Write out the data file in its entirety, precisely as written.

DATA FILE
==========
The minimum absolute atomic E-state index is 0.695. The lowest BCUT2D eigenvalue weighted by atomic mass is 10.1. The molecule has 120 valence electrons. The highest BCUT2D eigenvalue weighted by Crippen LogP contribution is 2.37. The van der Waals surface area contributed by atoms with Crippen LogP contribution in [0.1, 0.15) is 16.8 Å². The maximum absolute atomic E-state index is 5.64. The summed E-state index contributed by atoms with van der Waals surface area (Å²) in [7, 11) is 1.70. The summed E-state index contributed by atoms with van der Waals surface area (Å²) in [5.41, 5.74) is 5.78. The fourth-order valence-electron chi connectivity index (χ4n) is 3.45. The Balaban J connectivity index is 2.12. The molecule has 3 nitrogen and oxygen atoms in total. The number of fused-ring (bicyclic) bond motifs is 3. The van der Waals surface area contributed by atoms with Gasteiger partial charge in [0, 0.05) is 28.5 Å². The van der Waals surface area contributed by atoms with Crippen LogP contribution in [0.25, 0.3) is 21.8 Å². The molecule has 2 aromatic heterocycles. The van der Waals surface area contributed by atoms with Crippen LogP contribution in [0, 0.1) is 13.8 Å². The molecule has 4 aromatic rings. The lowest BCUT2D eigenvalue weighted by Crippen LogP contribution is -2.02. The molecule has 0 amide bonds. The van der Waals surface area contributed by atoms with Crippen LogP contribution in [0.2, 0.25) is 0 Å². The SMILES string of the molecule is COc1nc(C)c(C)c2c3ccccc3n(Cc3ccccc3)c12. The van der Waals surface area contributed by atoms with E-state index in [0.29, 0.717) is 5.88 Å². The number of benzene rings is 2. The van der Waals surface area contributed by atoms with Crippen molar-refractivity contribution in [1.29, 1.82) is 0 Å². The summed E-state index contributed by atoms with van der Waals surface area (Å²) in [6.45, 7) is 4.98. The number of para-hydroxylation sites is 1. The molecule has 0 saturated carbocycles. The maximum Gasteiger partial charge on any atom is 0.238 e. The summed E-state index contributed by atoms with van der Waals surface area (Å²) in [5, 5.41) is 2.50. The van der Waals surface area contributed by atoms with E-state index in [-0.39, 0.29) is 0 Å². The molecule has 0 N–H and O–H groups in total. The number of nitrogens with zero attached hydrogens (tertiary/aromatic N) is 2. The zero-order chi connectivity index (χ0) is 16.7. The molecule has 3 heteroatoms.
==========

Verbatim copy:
The minimum absolute atomic E-state index is 0.695. The lowest BCUT2D eigenvalue weighted by atomic mass is 10.1. The molecule has 120 valence electrons. The highest BCUT2D eigenvalue weighted by Crippen LogP contribution is 2.37. The van der Waals surface area contributed by atoms with Crippen LogP contribution in [0.1, 0.15) is 16.8 Å². The maximum absolute atomic E-state index is 5.64. The summed E-state index contributed by atoms with van der Waals surface area (Å²) in [7, 11) is 1.70. The summed E-state index contributed by atoms with van der Waals surface area (Å²) in [5.41, 5.74) is 5.78. The fourth-order valence-electron chi connectivity index (χ4n) is 3.45. The Balaban J connectivity index is 2.12. The molecule has 3 nitrogen and oxygen atoms in total. The number of fused-ring (bicyclic) bond motifs is 3. The van der Waals surface area contributed by atoms with Gasteiger partial charge in [0, 0.05) is 28.5 Å². The van der Waals surface area contributed by atoms with Crippen LogP contribution in [0.25, 0.3) is 21.8 Å². The molecule has 2 aromatic heterocycles. The van der Waals surface area contributed by atoms with Crippen LogP contribution in [0, 0.1) is 13.8 Å². The molecule has 4 aromatic rings. The lowest BCUT2D eigenvalue weighted by Crippen LogP contribution is -2.02. The molecule has 0 amide bonds. The van der Waals surface area contributed by atoms with Crippen LogP contribution in [0.2, 0.25) is 0 Å². The SMILES string of the molecule is COc1nc(C)c(C)c2c3ccccc3n(Cc3ccccc3)c12. The van der Waals surface area contributed by atoms with E-state index in [0.29, 0.717) is 5.88 Å². The number of benzene rings is 2. The van der Waals surface area contributed by atoms with Crippen molar-refractivity contribution in [1.29, 1.82) is 0 Å². The summed E-state index contributed by atoms with van der Waals surface area (Å²) in [6.45, 7) is 4.98. The number of para-hydroxylation sites is 1. The molecule has 0 saturated carbocycles. The maximum Gasteiger partial charge on any atom is 0.238 e. The summed E-state index contributed by atoms with van der Waals surface area (Å²) in [5, 5.41) is 2.50. The van der Waals surface area contributed by atoms with E-state index in [-0.39, 0.29) is 0 Å². The molecule has 0 N–H and O–H groups in total. The number of nitrogens with zero attached hydrogens (tertiary/aromatic N) is 2. The zero-order chi connectivity index (χ0) is 16.7. The molecule has 3 heteroatoms.